- So far, the most trustworthy reports talk about Nissan designers wanting to pay homage to the original 240Z with the styling of the new Z, which should mean we should at least expect a visually different car than the 370Z. The classic proportions will remain, featuring a long nose followed by a rearward-positioned cabin and a very short rear deck.
- Car And Driver estimates a base price in the mid-$40,000s for the new Nissan Z to undercut the model’s main rival, the Toyota Supra (in V6 form, at least, as we don’t know yet how much the new 2.0L turbo model will cost in the States). However, that would be a big jump over the current model that starts from just a touch over $30,000.
- Nissan is going to use a heavily updated version of the FR platform for the new Z car. Older reports suggested that the new sports car will share its oily bits with the next-gen Infiniti Q60 but, given the timing, nobody will be surprised if cost-cutting Nissan suddenly changes its future strategy.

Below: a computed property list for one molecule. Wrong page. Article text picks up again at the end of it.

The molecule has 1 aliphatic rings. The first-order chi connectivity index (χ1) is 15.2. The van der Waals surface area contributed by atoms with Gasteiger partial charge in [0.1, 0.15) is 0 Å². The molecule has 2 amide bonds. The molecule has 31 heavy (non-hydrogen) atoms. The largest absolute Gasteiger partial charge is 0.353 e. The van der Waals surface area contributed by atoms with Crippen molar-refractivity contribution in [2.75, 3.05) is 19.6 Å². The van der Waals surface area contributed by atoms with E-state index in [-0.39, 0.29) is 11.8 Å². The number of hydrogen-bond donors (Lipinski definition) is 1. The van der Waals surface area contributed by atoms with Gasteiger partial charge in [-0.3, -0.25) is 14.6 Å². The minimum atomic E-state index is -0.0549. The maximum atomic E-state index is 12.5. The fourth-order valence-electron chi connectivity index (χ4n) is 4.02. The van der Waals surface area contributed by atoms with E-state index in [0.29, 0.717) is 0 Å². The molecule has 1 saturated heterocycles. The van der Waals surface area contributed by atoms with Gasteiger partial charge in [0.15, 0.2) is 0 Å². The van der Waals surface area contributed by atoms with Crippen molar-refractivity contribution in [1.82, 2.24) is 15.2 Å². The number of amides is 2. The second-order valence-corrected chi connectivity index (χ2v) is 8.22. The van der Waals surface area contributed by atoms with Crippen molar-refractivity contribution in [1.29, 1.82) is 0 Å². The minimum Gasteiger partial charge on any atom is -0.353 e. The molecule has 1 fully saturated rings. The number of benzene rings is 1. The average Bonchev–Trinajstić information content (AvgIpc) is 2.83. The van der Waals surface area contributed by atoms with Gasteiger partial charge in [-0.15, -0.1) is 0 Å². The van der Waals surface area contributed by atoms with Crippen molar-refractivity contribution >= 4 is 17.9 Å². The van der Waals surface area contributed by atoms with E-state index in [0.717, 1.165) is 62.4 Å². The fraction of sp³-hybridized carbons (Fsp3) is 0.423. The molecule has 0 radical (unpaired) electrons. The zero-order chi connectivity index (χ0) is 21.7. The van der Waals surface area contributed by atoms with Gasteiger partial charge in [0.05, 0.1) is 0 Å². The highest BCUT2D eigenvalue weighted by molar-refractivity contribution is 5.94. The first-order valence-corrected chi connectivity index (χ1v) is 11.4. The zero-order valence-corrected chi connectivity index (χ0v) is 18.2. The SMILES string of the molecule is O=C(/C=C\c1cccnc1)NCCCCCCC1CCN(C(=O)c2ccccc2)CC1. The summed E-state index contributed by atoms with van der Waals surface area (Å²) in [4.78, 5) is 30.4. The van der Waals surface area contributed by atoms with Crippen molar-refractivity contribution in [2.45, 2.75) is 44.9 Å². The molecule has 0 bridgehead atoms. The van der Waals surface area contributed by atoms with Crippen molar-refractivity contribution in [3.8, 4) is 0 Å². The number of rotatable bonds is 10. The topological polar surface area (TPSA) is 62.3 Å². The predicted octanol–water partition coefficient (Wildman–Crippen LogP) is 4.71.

- Back to the engine options, picking the twin-turbo 3.0-liter V6 unit from Infiniti sounds just about right for Nissan, which has already used that powertrain rated at 400 HP in a 370Z show car at the 2018 SEMA Show. A 370Z mule was also spotted late last year lapping the Nurburgring, featuring extra holes on its front bumper most likely to let fresh air into the intercooler.
- Finally there’s the reported 400Z name. Z cars were always named in accordance with their engine size, and given the new model’s homage to the original, we don’t expect that to change. The name 400Z implies a 4.0-liter version of the twin-turbo V6 in Z-land and that doesn’t seem plausible at this point, unless Nissan is willing to use that name with the 3.0-liter engine.